William Manson, a psychoanalytic anthropologist,  formerly taught social science at Rutgers and Columbia universities. He is the author of The Psychodynamics of Culture (Greenwood Press).

 

 

 

William Manson, a psychoanalytic anthropologist,  formerly taught social science at Rutgers and Columbia universities. He is the author of The Psychodynamics of Culture (Greenwood Press).

More articles by:
Weekend Edition
July 29, 2016
Friday - Sunday
Michael Hudson
Obama Said Hillary will Continue His Legacy and Indeed She Will!
Jeffrey St. Clair
She Stoops to Conquer: Notes From the Democratic Convention
Rob Urie
Long Live the Queen of Chaos
Ismael Hossein-Zadeh
Evolution of Capitalism, Escalation of Imperialism
Margot Kidder
My Fellow Americans: We Are Fools
Phillip Kim et al.
Open Letter to Bernie Sanders from Former Campaign Staffers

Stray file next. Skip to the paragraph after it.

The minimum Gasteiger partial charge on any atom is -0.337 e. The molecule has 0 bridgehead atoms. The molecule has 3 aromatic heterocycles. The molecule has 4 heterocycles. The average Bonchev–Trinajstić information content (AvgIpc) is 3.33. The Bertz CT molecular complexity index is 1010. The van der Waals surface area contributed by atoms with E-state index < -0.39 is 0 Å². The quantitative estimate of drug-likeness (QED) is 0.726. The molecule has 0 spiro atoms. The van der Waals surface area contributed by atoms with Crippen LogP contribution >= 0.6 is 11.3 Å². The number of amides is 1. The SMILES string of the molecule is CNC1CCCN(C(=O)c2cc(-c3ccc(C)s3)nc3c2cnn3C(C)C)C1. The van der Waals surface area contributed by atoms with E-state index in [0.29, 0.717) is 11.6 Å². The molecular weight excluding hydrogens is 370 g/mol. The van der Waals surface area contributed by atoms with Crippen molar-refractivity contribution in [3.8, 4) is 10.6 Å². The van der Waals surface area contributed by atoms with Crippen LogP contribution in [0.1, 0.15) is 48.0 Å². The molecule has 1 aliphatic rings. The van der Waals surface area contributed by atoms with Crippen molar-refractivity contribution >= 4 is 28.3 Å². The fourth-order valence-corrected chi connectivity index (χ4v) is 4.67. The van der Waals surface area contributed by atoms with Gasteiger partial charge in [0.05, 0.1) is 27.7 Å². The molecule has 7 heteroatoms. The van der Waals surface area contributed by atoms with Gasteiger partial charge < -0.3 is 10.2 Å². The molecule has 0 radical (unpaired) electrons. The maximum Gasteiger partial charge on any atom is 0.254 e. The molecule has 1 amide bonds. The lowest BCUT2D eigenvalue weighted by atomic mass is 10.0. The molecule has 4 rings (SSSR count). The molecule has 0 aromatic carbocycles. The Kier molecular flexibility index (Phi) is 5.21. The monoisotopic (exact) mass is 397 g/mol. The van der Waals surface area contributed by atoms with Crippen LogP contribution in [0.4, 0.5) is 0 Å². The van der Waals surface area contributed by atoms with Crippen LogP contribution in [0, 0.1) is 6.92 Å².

Ralph Nader
Hillary’s Convention Con
Lewis Evans
Executing Children Won’t Save the Tiger or the Rhino
Vijay Prashad
The Iraq War: a Story of Deceit
Chris Odinet
It Wasn’t Just the Baton Rouge Police Who Killed Alton Sterling
Brian Cloughley
Could Trump be Good for Peace?
Patrick Timmons
Racism, Freedom of Expression and the Prohibition of Guns at Universities in Texas
Gary Leupp
The Coming Crisis in U.S.-Turkey Relations
Pepe Escobar
Is War Inevitable in the South China Sea?
Norman Pollack
Clinton Incorruptible: An Ideological Contrivance
Robert Fantina
The Time for Third Parties is Now!
Andre Vltchek
Like Trump, Hitler Also Liked His “Small People”
Serge Halimi
Provoking Russia
David Rovics
The Republicans and Democrats Have Now Switched Places
Andrew Stewart
Countering The Nader Baiter Mythology
Rev. William Alberts
“Law and Order:” Code words for White Lives Matter Most
Ron Jacobs
Something Besides Politics for Summer’s End